Lanark and District Archaeological Society (LADAS) is a very active amateur society operating in the Clydesdale area of Scotland. This is an area rich in history. The Society has been involved in excavations on several Prehistoric, Roman and Mediaeval sites throughout the area. The towns in the area, Lanark and Biggar, are both long established market towns which trace their histories to the Middle Ages. The Royal Burgh of Lanark is popularly believed to have been established in 1140 by David I, whilst Biggar became a royal burgh in 1451. Lanark’s most notable role in Scottish history is that it was in Lanark that William Wallace killed the English Sheriff, the catalyst for the Scottish Wars of Independence. Since that time Lanark has been the site of several local industries, most famously the mills at New Lanark, where the social policies of Robert Owen gained international recognition. In 1910 Lanark was the first town in Scotland to play host to an International Air Show, with participants coming from both Europe and the Americas.
For over 30 years LADAS has endeavoured to uncover and record the rich history of the area, through numerous digs and other pursuits. We also have a very active lecture and visit programme, which allows us to appreciate the archaeology and history from throughout the world.
History of the Society
Lanark and District Archaeological Society was founded in 1975. The first dig done by the Society was in the Castlegate carpark in Lanark. The main discoveries included the walls of a seventeenth century building and a Mediaeval bowl furnace. In 1979 the Society was involved in a dig at Lanark Castle with Historic Scotland. In the early eighties there was a dig at Jerviswood which revealed something of the plan of the old tower house built in 1513.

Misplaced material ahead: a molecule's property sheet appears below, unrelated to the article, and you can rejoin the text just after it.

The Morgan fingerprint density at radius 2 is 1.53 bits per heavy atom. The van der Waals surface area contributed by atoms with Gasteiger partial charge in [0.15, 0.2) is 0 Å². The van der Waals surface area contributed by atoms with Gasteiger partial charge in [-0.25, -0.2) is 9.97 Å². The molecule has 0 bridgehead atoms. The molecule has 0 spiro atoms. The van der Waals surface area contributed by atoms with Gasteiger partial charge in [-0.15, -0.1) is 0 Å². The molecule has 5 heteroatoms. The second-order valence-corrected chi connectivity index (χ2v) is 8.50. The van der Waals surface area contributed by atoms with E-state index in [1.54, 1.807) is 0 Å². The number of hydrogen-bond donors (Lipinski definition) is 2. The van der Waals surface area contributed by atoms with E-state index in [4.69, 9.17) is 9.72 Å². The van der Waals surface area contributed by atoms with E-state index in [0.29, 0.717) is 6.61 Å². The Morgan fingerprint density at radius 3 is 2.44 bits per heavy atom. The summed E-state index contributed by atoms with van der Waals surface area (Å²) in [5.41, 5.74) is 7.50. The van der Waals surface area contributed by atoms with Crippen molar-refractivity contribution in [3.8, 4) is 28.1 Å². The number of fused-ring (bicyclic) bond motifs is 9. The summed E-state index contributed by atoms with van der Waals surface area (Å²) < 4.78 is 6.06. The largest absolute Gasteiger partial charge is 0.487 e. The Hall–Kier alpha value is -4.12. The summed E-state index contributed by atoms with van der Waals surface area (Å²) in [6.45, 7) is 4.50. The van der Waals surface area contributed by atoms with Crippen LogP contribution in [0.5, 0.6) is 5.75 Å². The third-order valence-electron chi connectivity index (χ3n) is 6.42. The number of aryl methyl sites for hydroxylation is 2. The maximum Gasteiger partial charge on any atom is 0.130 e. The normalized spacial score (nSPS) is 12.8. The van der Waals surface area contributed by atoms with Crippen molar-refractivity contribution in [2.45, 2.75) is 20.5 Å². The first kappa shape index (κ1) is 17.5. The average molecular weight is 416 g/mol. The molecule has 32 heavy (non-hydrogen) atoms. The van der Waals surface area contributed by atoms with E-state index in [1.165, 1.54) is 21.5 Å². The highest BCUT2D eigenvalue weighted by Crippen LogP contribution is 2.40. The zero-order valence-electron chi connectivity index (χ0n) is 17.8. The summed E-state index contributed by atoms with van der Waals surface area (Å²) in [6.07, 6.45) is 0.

In the eighties the Society did a number of digs in Lanark – most notably at Tescos, where we found a number of early Mediaeval rubbish pits. Other digs which revealed similar things include the site of new buildings opposite the Castlegate Bar and the site of an old knitwear factory at the bottom of Bloomgate. We also dug inside two properties along the Bloomgate, at Daisies Coffee shop we found some Mediaeval tiles and at the other site we found a Mediaeval lock. In the same time period we also dug at the Co-op site in the High Street where we also found a Mediaeval rubbish pit. In the mid nineties we dug inside the chapel of St Nicholas, Lanark where we found the foundations of a set of pillars built in about 1560 when the church was altered.
In 1996 the work of the Society on the excavation and restoration of the Glenochar Bastle House was awarded the Pitt-Rivers Awards at the British Archaeological Awards for the best project by a voluntary body. Members have also made important prehistoric discoveries at Biggar Common, Daer reservoir and along the Lang Whang. A stone circle was discovered near the Wildshaw Burn.
In 1999 the Society undertook its first for three years and revealed some of the foundations of a building thought to be connected to Lanark’s Franciscan Friary, which was founded in the early fourteenth century by King Robert the Bruce.
In early 2007, the Society excavated in the garden of 32 Broomgate, to the south of the Friary. Much of interest was found, especially 17th Century window glass and clay pipes, the most interesting discoveries came from the Mediaeval levels. A considerable amount of pottery was found, the majority was from Scotland, but there were imported wares from England and Europe. Evidence was also found for metalworking, both in iron and bronze; unusually several fragments of glass vessels were also found. The study of these finds is currently ongoing.